• ARLA (Association of Residential Letting Agents)
    • UKALA (UK Association of Accredited Letting Agents)
    • Safeagent (previously NALS, National Approved Lettings Scheme)

Do I need a letting agent, can I manage a let myself?

It’s entirely up to you whether or not to use a letting agent. If you do decide to go it alone and manage the entire lettings process yourself, you’ll need to think about:

  • Advertising for tenants – consider how you’ll reach potential tenants. For example, are you targeting students, young professionals, or families? Knowing who your tenant is, can help you find the best marketing platform.
  • Background and credit checks – it’s your responsibility to carry out all the appropriate checks and in particular, to ensure your tenant has the right to rent in the UK (e.g. over 18 and able to reside in the UK legally). By law, you must check all prospective tenants. You should also ask for previous landlord references or an employer reference too. It’s vital not to skip checks as it can help weed out potential troublesome tenants.
  • Tenancy agreements – you’ll need to organise a tenancy contract that establishes the specific terms and conditions for renting your property. You can find templates from one of the letting agent trade bodies which you can use word for word or adapt. Whatever you do, you must be sure that none of the conditions contradicts tenants legal rights as set out in the Housing Act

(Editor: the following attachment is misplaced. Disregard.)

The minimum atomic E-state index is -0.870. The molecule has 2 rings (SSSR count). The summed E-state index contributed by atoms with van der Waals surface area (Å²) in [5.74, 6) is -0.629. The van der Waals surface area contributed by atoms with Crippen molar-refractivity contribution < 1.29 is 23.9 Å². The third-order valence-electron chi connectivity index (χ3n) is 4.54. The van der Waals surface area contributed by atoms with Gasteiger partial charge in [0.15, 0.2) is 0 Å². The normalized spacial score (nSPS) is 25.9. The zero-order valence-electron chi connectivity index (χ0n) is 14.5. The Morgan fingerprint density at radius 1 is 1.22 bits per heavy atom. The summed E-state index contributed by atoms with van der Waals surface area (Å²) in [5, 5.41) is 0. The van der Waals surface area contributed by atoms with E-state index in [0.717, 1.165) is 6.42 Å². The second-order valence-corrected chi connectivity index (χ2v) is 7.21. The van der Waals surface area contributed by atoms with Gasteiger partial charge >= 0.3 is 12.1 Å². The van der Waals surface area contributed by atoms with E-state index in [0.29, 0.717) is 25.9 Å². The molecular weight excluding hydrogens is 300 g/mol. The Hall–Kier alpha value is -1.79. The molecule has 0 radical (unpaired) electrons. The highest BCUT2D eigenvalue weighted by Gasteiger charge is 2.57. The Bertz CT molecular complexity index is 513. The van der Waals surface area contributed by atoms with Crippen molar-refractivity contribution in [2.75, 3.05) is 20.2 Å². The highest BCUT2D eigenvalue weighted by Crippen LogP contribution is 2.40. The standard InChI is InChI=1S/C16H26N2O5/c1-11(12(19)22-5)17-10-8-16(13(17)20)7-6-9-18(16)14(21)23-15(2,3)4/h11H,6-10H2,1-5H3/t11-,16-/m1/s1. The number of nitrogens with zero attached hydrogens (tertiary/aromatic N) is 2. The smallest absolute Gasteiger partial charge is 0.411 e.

• Deposit protection – you’ll have to secure your tenant deposit in one of three schemes: Deposit Protection Service, mydeposits, Tenancy Deposit Scheme.
  • Inventory and maintenance – it’s also a good idea to have an inventory listing anything you provide, particularly if you’re providing a fully furnished let. A check-in and check-out report are also useful for setting out the condition of the let before and after the tenancy ends. Don’t forget – fair wear and tear is to be expected and something you cannot penalise tenants for. You’ll also need to decide a process for dealing with maintenance issues so that problems can be resolved effectively.

Read more: Guide to landlord risks | The cost of being a landlord

Protecting your assets

At Alan Boswell Group, we understand that if you’re letting out property, it’s important to protect your assets. Our five-star insurance products can provide peace of mind and the support you need to deal with the unexpected. For more information, visit our landlords insurance hub or speak to an expert member of the team on 01603 216399.